I thought I had this down. Although I don’t use honorifics that much as I’m still mostly used to using the standard polite language I know how to use them and when to use them. …Or so I thought!

When I was telling my language partner of my childhood Christmas which I used to spend in my grandparents’ home when they were both alive, I accidentally said: “살아 있을 때 할아버지와 할머니의 집에 갔어요” (the sentense is ok, but I made the horrible mistake of just speaking in the plain polite style. Oh, ignorant me! Since I was speaking about my late grandparents I failed to convey the proper respect for them by not speaking about them in the honorific form which is used to address and (mind you) talk about your elders. I was quickly interrupted and told that I had to rephrase the sentence saying “살아 계실 때 할아버지와 할머니의 에 갔어요”. Note here the use of Korean honorific words 계시다 instead of 있다 and 댁 instead of 집. Examples of other words that change in the honorific form are listed below, but there are obviously many more.

있다 (plain)  계시다 (hon.)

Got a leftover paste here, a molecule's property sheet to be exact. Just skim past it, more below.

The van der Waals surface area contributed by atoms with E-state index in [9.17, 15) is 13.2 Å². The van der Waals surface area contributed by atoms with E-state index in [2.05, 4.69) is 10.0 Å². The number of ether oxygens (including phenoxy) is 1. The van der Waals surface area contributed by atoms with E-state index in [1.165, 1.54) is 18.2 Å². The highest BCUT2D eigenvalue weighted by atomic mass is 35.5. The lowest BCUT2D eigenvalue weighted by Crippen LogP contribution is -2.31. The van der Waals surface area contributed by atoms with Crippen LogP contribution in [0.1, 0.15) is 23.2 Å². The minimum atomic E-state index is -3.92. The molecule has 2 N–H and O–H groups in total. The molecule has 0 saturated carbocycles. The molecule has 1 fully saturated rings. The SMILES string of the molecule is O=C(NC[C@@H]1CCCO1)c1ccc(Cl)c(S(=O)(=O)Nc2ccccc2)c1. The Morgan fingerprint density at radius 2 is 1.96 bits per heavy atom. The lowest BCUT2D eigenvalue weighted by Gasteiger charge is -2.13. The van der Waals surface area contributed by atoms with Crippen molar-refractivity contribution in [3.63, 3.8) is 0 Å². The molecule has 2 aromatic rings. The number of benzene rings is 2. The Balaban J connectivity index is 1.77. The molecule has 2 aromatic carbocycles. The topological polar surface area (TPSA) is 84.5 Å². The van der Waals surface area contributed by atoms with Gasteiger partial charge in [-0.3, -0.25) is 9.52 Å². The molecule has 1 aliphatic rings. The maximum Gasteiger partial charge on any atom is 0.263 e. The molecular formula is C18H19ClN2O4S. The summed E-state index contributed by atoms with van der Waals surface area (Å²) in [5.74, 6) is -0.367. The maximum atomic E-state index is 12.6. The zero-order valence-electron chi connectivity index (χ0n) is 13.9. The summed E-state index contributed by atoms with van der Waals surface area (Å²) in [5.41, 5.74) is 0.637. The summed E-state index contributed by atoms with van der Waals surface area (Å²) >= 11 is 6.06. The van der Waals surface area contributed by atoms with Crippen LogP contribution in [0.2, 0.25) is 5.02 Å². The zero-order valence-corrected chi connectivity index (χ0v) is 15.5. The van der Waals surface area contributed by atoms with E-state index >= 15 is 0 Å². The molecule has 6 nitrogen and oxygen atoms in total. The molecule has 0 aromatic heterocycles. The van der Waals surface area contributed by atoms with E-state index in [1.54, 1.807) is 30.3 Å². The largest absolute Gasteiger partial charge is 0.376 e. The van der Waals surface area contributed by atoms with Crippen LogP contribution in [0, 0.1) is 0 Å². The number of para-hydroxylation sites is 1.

먹다 (plain) 드시다 (hon.)
자다 (plain) 주무시다  (hon.)
이름 (plain) 성함 (hon.)
나이 (plain) 연세 (hon.)
집 (plain) 댁 (hon.)

To Korean learners this concept is not very advanced and most textbooks address this early on, simply because this is such an important part of the culture. TTMIK also have an awesome lesson on the concept here. Acknowledging my mistake, I then asked my language partner if I should just speak in honorifics about all of my elders in all situations. “God, no!” “Of course not!” This could cause great damage in terms of hurt Korean feelings. In order for me to completely grasp how you can possibly offend people by being polite, he drew a diagram, which I will reproduce here:

Confusing? Maybe just a little. This hierarchy is called  앞존법 in Korean.

Actually it’s quite simple. You use honorifics when talking to seniors. Check! You use honorifics when talking about seniors. Check!… BUT wait! Only if the one you talk to about a senior is not a senior to your senior! Huh? As the diagram shows, there are three hierarchical levels: My LP, me, and my boss. If my LP would talk to my boss about me (not that there’d ever be a reason, but this is for the sake of argument), my boss is obviously my senior so my LP would not be able to talk about me in honorifics even though I’m his senior. Doing so might actually offend the most senior person according to Korean etiquette. According to my LP, Korean men who don’t have this concept straight will learn it the hard way during their two-year military service, where rank means more than anything! Since I have no intention of learning it that way, we agreed that I will speak to him exclusively in honorifics at our next meeting. Now, this should be fun!



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